Controversial ‘shares for rights’ employment status

Following a surprise announcement by the UK’s Chancellor of the Exchequer at the Conservative Party conference in October 2012, and a shorter than usual public consultation process, the coalition government is introducing legislation that will enable the creation of ‘employee shareholders’ whose statutory employment rights will be curtailed. Ministers are going ahead with the measure despite only lukewarm support from employer organisations and union opposition.

Background

On 8 October 2012, the UK’s Chancellor of the Exchequer, George Osborne, unexpectedly announced that the Conservative-Liberal Democrat Coalition Government intended to establish a new type of employment status – that of ‘employee owner’. The plan was unveiled at the Conservative Party’s annual conference. Employee owners would receive shares in the business they worked for, which would be exempt from capital gains tax. In return they would forgo a series of statutory employment rights, including protection against unfair dismissal.

Consultation process

The Department for Business, Innovation and Skills (BIS) published a consultation document on implementing employee owner status on 18 October 2012. Legislative provisions on employee owners were also included in the Growth and Infrastructure Bill, published on the same day. The consultation ran until 8 November 2012 – a shorter than usual period for public consultations.

The government published its response to the consultation on 3 December 2012. This reported that, of 209 responses received, only ‘a very small number welcomed the scheme and suggested they would be interested in taking it up’. Key issues raised included ‘a strong concern that individuals were losing important employment protections and that they might be coerced to take on employee owner status’ and that the new status would be ‘complex and costly to operate’. These concerns were viewed as ‘likely to deter take-up’.

The government acknowledged a number of these concerns and brought forward a series of amendments to the bill during its passage through the House of Commons. Among these, the government decided to rename the new status ‘employee shareholder’.

However, in deciding to proceed with the measure, the government maintained its view that:

This new employment status is a novel way for companies to arrange their workforce, and builds on the already flexible labour market enjoyed in the UK today. Principally intended for fast-growing companies, the status will be available to companies of any size that want to benefit from the additional flexibilities offered.

Current position

The Growth and Infrastructure Bill completed its House of Commons stages during December 2012 and was given a second reading by the House of Lords on 8 January 2013. The bill was expected to become law by April 2013.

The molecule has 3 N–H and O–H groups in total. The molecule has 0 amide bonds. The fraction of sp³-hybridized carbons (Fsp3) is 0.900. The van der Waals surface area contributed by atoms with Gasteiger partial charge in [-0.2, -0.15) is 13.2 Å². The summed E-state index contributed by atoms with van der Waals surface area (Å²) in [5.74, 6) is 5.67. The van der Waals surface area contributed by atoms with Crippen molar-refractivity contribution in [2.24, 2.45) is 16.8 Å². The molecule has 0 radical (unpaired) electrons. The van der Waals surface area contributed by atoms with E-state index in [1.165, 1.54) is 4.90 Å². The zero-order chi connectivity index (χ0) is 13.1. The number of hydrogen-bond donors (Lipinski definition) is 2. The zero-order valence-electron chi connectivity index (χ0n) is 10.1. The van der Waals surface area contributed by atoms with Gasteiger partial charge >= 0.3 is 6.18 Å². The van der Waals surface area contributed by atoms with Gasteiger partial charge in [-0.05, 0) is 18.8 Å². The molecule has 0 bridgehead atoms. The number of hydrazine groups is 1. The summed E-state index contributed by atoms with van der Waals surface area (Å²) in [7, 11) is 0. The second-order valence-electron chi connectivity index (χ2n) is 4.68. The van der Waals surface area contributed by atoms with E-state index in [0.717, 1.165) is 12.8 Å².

Key provisions

Under the current provisions in clause 27 of the bill, employees who agree to become employee shareholders would receive shares in their company worth at least GBP 2,000 (€2,330 as at 31 January 2013) but would have fewer than normal statutory employment rights. In particular, they would not have statutory rights to:

  • request training and flexible working;
  • claim unfair dismissal (apart from where dismissal is automatically unfair or discriminatory);
  • receive redundancy pay.

They would also have to give longer notice of 16 weeks to their employer of their intention to return from maternity, paternity or adoption leave.

Employees would be protected against detriment or dismissal on the grounds that they refused to become an employee shareholder.

Employer and trade union reaction

The government’s move received only limited employer support. The response from the Confederation of British Industry (CBI) was lukewarm. Its Director-General, John Cridland, commented:

In some of Britain’s cutting-edge entrepreneurial companies, the option of share ownership may be attractive to workers, rather than some of their employment rights. But I think this is a niche idea and not relevant to all businesses.

According to the Chartered Institute of Personnel and Development (CIPD):

...employees have little to gain by substituting their fundamental rights for uncertain financial gain and employers have little to gain by creating a two tier labour market.

Trade unions were more outspoken in their criticism of the idea, but similarly sceptical that the measure would have widespread impact. In its response to the government’s consultation, the Trades Union Congress (TUC) said it was ‘fundamentally opposed to the government’s proposals [which] will strip employees of basic employment rights’. It has urged the government not to proceed with the measure.

In the view of the largest UK union, Unite, the new legislation would:

...create more red tape for employers rather than reduce it, and will do nothing to boost the economy.

Mark Hall, IRRU, Warwick Business School

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